Jackie – Film Review
Director: Pablo Larrain
Cast: Natalie Portman, Peter Sarsgaard, John Hurt
by Roger Crow
That few seconds between a film’s closing shot and the lights going up are a fascinating time. Having sat in blissful silence for the duration of Jackie, my wife and I compare opinions. Not that I want to move at all. It’s a long time since I’ve enjoyed a screening where I haven’t had to tell someone off for using their phone, kicking my seat, talking throughout or all three.
The Mica Levi score steals the show, a booming, melodious, off-kilter, woozy masterpiece. It sums up the same feeling I had stood in that Dallas book depository window a few months earlier, retracing the fatal final journey of JFK and wife Jackie Kennedy.
Her stoicism following his assassination was fascinating. We’d soaked up the experience like blotting paper and stood near the two X marks on that Texas road, incredulous as grinning dads knelt on the spot for photos with their young sons as oncoming traffic blared their horns. The fathers actually had a problem with the traffic for interrupting their moment.
“Impossible not to sympathise”
Anyway, as I process the previous 100 minutes, having adjusted to Natalie Portman’s impression of Jackie, one step away from a bad Marilyn impersonator singing ‘Happy Birthday Mr President’, my wife says she has never wanted to slap an actress so badly.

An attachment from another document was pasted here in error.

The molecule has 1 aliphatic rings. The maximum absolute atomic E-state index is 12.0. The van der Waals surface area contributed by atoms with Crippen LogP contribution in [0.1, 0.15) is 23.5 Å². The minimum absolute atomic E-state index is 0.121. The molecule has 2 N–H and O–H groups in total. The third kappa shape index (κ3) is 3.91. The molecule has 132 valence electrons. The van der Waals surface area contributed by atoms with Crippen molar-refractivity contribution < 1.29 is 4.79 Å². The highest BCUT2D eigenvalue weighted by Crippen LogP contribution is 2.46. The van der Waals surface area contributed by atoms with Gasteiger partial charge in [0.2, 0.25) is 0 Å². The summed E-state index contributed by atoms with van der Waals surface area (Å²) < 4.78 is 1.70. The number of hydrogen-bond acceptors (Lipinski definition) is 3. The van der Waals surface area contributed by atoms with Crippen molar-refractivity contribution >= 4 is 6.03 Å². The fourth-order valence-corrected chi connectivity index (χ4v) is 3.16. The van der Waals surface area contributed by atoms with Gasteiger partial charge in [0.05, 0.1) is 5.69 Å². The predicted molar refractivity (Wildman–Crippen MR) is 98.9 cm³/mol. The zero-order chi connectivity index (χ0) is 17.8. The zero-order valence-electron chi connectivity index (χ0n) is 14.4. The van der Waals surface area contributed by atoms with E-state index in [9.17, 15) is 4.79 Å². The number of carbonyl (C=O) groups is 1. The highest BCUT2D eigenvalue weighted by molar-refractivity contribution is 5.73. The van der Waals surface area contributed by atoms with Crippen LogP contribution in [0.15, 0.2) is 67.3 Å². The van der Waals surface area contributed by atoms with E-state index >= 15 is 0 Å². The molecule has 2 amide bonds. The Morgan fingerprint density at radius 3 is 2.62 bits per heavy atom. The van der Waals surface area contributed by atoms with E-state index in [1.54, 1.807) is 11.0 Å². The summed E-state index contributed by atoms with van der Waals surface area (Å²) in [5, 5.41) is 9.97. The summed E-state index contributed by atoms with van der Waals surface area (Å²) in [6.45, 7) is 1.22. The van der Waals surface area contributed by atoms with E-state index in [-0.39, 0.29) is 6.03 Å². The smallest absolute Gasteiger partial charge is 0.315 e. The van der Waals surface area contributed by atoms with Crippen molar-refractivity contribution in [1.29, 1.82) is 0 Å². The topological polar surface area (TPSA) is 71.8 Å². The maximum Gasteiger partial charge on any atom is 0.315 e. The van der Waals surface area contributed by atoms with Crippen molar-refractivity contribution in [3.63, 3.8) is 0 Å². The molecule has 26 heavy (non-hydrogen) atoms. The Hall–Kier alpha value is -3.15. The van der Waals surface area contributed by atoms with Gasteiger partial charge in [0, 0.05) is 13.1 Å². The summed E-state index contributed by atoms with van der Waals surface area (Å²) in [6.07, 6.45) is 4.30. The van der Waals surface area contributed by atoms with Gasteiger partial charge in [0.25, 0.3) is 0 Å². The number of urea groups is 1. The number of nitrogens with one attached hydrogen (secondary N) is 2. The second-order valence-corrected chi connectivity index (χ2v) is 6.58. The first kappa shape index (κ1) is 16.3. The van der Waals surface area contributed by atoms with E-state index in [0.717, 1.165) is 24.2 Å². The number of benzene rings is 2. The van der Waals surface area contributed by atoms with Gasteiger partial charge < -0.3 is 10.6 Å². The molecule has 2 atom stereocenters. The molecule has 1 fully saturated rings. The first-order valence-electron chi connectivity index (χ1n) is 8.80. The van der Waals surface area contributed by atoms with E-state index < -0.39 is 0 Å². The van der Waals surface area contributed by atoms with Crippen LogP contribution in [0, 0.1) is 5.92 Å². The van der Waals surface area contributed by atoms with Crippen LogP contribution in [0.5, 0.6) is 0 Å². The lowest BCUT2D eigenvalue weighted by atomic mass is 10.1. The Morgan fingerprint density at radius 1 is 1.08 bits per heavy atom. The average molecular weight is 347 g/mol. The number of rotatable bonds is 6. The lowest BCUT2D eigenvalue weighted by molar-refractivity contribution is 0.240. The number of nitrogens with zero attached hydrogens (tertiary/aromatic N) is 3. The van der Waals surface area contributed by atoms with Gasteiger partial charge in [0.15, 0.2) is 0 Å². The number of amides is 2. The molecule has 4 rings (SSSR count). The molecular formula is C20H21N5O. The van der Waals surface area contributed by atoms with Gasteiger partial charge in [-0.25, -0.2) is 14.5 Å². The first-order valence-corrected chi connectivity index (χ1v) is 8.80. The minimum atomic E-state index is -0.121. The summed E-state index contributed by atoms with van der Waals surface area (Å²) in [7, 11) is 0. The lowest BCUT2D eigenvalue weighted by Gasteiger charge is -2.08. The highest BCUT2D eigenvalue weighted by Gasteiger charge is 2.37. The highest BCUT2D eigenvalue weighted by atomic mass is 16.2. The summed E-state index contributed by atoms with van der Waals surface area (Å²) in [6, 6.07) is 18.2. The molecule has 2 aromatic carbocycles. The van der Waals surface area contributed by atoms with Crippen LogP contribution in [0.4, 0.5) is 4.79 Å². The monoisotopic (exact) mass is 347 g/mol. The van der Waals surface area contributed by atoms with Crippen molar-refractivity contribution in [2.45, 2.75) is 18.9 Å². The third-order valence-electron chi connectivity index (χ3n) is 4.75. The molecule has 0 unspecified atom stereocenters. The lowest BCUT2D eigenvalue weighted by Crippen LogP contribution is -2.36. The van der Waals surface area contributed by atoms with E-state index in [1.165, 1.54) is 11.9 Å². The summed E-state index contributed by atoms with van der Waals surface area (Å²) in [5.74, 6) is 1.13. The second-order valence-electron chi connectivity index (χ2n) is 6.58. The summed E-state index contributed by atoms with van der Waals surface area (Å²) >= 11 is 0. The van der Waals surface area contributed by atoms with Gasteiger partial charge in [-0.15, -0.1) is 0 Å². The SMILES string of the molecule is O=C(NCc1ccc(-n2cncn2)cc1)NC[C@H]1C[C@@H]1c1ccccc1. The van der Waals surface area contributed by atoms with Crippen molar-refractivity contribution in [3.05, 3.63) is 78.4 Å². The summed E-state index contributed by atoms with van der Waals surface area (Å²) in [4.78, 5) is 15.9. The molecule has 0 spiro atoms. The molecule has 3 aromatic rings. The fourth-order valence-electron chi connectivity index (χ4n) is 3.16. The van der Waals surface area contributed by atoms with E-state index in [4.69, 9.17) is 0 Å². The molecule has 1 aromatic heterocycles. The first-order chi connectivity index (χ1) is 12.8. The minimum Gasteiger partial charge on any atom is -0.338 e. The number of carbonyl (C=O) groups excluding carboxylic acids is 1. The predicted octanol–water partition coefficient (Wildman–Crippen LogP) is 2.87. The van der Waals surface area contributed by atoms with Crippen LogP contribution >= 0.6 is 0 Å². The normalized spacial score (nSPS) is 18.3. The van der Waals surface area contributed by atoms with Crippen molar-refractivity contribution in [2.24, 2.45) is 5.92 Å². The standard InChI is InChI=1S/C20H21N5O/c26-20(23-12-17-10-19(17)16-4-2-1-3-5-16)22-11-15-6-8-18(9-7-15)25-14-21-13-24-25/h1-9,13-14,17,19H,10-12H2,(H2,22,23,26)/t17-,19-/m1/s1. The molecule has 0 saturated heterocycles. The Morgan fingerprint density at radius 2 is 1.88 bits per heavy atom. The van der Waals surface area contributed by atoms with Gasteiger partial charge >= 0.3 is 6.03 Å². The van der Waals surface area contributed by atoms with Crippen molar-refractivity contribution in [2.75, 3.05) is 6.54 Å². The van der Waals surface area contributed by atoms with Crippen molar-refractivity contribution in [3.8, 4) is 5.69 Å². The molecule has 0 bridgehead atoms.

I’m not that annoyed by Portman, but I know what she means.
The movie is a fragmented account of Jackie becoming the First Lady. How she copes with the aftermath of JFK’s slaughter, being interviewed by a journalist and awkwardly giving cameras a guided tour of the White House.
With the multi-billion-dollar reality show unfolding in Washington, the timing for this release is perfect. Though it’s impossible not to sympathise with the widowed Jackie wandering around that iconic American house on her own, this version is often annoying, and pretty sterile.
If Pablo Larrain’s film wants to sum up the fragmented state of her mind after that fateful day in 1963, it does a pretty good job. The muted pastel colour scheme of the DoP’s palette effectively recreates the feel of an early sixties magazine. But when I take more interest in the photography and score than the acting, that’s not a good sign.
“An intriguing watch”
There are times when Portman may dominate the frame, but Levi’s thunderous music overshadows her. Yes, she’s a good actress, and here she’s compelling at times, but I’d rather see a version where she never says a word than witness this Stars in Their Eyes-style impersonation.
One critic claims she’s portraying Jackie delivering a performance. Maybe so, but it’s still annoying. Good support comes from Billy Crudup, Peter Sarsgaard and the ever reliable John Hurt. While the sound of Richard Burton singing ‘Camelot’ (one of JFK’s favourite musicals apparently) adds much needed levity.
It’s an intriguing watch and the same critic remarks it gets better with a second viewing. Possibly. Though I won’t be giving it another look anytime soon, unless Mica Levi recreates the score live (like her version of sci-fi classic Under the Skin in Hull on March 31).
There is a great movie about Jackie Kennedy waiting to be told. Preferably one with a start, middle and end. Sadly this isn’t it. But I’m glad I get to see it in decent conditions without a running commentary or social media updates around me at impromptu intervals.